In the 19th and 20th centuries, Methodism experienced several schisms and mergers, resulting in the formation of various denominations such as the Methodist Episcopal Church, the Methodist Episcopal Church, South, and the Methodist Protestant Church. These denominations eventually united in 1939 to form The Methodist Church, which later merged with the Evangelical United Brethren Church in 1968 to become the United Methodist Church.

Since 2019, more than 7,000 congregations across the United States have disaffiliated from the United Methodist Church over the church’s views on sexual ethics (specifically, the ordination of practicing homosexuals). While sexual ethics has been the presenting symptom for this most recent schism, the true cause of the split is the doctrine of the inspiration and authority of scripture. 

Today, Methodism remains one of the largest Protestant denominations worldwide, with various branches and offshoots continuing the Wesleyan tradition.

Interesting Facts about Methodism and John Wesley

  1. For many years John Wesley struggled with being sure of his salvation, which was a major contributor to John Wesley’s understanding of the doctrine of entire sanctification and total assurance of salvation.
  2. John Wesley was greatly influenced by the Moravians. After a failed missionary assignment in Savannah, Georgia, Wesley was on a ship back to the British Isles when they encountered a life-threatening storm. Wesley was one among many on the ship who panicked in fear for their lives. However, there was a group of Moravian Christians who were at perfect peace and sang hymns during the storm. Wesley envied the Moravians and sought them out to understand and obtain what seemed to be the fulfillment of many of Scripture’s promises for true Christians. Finally, the Moravians—originating in the Czech Republic—are considered by many to be the original Protestants, even before Martin Luther.
  3. “Methodist” was originally a pejorative term. Some of Wesley’s peers at Oxford were making fun of Wesley and his friends by calling them “Methodists” because they were so methodical about their Christianity. The reality was that Wesley was so hungry for righteousness, internal cleansing, freedom from the power of sin and assurance of salvation that he concentrated his every effort to live a life that was aligned with the promises of Scripture.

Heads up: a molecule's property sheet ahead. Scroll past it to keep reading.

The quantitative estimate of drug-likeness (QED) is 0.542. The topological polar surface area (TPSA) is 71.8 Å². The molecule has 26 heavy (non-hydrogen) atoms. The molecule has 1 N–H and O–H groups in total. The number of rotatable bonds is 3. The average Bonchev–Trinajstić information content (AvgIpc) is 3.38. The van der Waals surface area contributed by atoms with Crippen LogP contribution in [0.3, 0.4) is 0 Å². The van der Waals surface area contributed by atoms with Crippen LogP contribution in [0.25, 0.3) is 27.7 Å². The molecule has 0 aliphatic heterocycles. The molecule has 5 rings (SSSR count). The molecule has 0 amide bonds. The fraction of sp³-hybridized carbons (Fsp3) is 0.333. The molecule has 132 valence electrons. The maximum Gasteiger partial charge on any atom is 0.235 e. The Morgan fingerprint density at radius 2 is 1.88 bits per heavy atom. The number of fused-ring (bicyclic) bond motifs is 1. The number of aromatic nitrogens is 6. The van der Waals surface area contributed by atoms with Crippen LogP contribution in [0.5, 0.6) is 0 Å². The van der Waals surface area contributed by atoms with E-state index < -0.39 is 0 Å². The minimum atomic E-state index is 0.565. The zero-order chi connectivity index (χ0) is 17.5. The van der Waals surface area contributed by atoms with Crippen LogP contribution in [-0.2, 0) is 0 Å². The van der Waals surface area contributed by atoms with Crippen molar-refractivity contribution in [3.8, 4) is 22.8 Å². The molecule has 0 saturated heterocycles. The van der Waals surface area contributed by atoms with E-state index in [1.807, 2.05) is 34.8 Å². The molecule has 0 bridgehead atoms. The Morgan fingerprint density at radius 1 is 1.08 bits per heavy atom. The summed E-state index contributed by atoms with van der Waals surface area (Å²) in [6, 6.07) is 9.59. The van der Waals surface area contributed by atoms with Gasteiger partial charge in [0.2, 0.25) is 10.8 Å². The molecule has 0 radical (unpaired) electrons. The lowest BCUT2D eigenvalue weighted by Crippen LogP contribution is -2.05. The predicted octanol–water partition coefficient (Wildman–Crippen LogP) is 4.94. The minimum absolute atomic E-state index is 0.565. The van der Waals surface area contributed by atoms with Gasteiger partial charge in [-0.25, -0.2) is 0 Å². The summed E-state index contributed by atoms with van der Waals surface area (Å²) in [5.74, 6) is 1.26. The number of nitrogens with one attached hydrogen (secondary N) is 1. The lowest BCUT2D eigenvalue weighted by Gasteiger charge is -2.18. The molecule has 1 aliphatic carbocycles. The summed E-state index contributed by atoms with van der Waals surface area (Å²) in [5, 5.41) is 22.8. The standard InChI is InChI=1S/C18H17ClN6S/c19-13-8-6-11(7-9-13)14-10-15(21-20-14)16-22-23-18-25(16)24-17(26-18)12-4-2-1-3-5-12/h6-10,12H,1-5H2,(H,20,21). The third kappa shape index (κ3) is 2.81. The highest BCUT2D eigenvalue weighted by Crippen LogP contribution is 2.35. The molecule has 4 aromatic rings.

4. John Wesley didn’t want to start a movement independent from the Anglican Church. Wesley was a devout, ordained Anglican. Methodism began as a revivalistic movement within Anglicanism. Wesley’s commitment to the great commission, however, held priority over his commitment to the Church of England, and so he ordained lay ministers to keep the work going.
  5. In his ministry John Wesley rode over 250,000 miles on horseback. That is enough miles to circle the earth over 10 times. John Wesley believed in the power of personal relationships. This is evidenced not only in his insistence to visit methodists everywhere, but also in his insistence on band meetings. Wesley understood salvation as being something much more than transactional (i.e., get forgiven of your sin). Wesley understood that the Scriptures teach that Christianity is a lifestyle and that it offered a radical transformation of our very nature.
  6. Methodism grew from four to 132,000 members in Wesley’s lifetime.